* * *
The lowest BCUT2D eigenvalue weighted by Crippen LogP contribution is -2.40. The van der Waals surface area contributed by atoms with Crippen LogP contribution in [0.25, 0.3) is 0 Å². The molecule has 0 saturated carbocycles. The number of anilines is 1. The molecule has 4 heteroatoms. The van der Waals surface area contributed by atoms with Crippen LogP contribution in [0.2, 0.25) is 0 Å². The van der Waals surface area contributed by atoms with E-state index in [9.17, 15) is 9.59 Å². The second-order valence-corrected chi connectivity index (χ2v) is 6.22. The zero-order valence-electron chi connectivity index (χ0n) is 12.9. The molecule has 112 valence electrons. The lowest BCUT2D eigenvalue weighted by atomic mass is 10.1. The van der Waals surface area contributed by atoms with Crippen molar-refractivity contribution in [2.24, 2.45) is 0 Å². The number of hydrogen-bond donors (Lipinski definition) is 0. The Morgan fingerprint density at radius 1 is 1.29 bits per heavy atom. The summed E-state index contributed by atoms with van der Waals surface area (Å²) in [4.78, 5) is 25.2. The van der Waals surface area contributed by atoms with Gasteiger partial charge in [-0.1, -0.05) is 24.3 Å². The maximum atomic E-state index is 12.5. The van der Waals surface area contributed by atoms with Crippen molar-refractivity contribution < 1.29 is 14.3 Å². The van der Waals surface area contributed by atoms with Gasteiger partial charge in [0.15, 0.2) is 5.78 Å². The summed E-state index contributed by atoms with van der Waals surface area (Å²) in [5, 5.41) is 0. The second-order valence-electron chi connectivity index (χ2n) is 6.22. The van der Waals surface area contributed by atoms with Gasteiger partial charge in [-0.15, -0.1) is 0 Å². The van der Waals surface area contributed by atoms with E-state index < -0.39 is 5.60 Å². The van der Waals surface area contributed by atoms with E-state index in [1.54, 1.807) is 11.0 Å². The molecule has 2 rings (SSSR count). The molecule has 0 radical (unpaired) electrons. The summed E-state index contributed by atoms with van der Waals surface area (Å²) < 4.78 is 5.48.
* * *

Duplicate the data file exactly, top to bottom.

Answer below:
The lowest BCUT2D eigenvalue weighted by Crippen LogP contribution is -2.40. The van der Waals surface area contributed by atoms with Crippen LogP contribution in [0.25, 0.3) is 0 Å². The molecule has 0 saturated carbocycles. The number of anilines is 1. The molecule has 4 heteroatoms. The van der Waals surface area contributed by atoms with Crippen LogP contribution in [0.2, 0.25) is 0 Å². The van der Waals surface area contributed by atoms with E-state index in [9.17, 15) is 9.59 Å². The second-order valence-corrected chi connectivity index (χ2v) is 6.22. The zero-order valence-electron chi connectivity index (χ0n) is 12.9. The molecule has 112 valence electrons. The lowest BCUT2D eigenvalue weighted by atomic mass is 10.1. The van der Waals surface area contributed by atoms with Crippen molar-refractivity contribution in [2.24, 2.45) is 0 Å². The number of hydrogen-bond donors (Lipinski definition) is 0. The Morgan fingerprint density at radius 1 is 1.29 bits per heavy atom. The summed E-state index contributed by atoms with van der Waals surface area (Å²) in [4.78, 5) is 25.2. The van der Waals surface area contributed by atoms with Gasteiger partial charge in [-0.1, -0.05) is 24.3 Å². The maximum atomic E-state index is 12.5. The van der Waals surface area contributed by atoms with Crippen molar-refractivity contribution < 1.29 is 14.3 Å². The van der Waals surface area contributed by atoms with Gasteiger partial charge in [0.15, 0.2) is 5.78 Å². The summed E-state index contributed by atoms with van der Waals surface area (Å²) in [5, 5.41) is 0. The second-order valence-electron chi connectivity index (χ2n) is 6.22. The van der Waals surface area contributed by atoms with Gasteiger partial charge in [-0.15, -0.1) is 0 Å². The van der Waals surface area contributed by atoms with E-state index < -0.39 is 5.60 Å². The van der Waals surface area contributed by atoms with E-state index in [1.54, 1.807) is 11.0 Å². The molecule has 2 rings (SSSR count). The molecule has 0 radical (unpaired) electrons. The summed E-state index contributed by atoms with van der Waals surface area (Å²) < 4.78 is 5.48.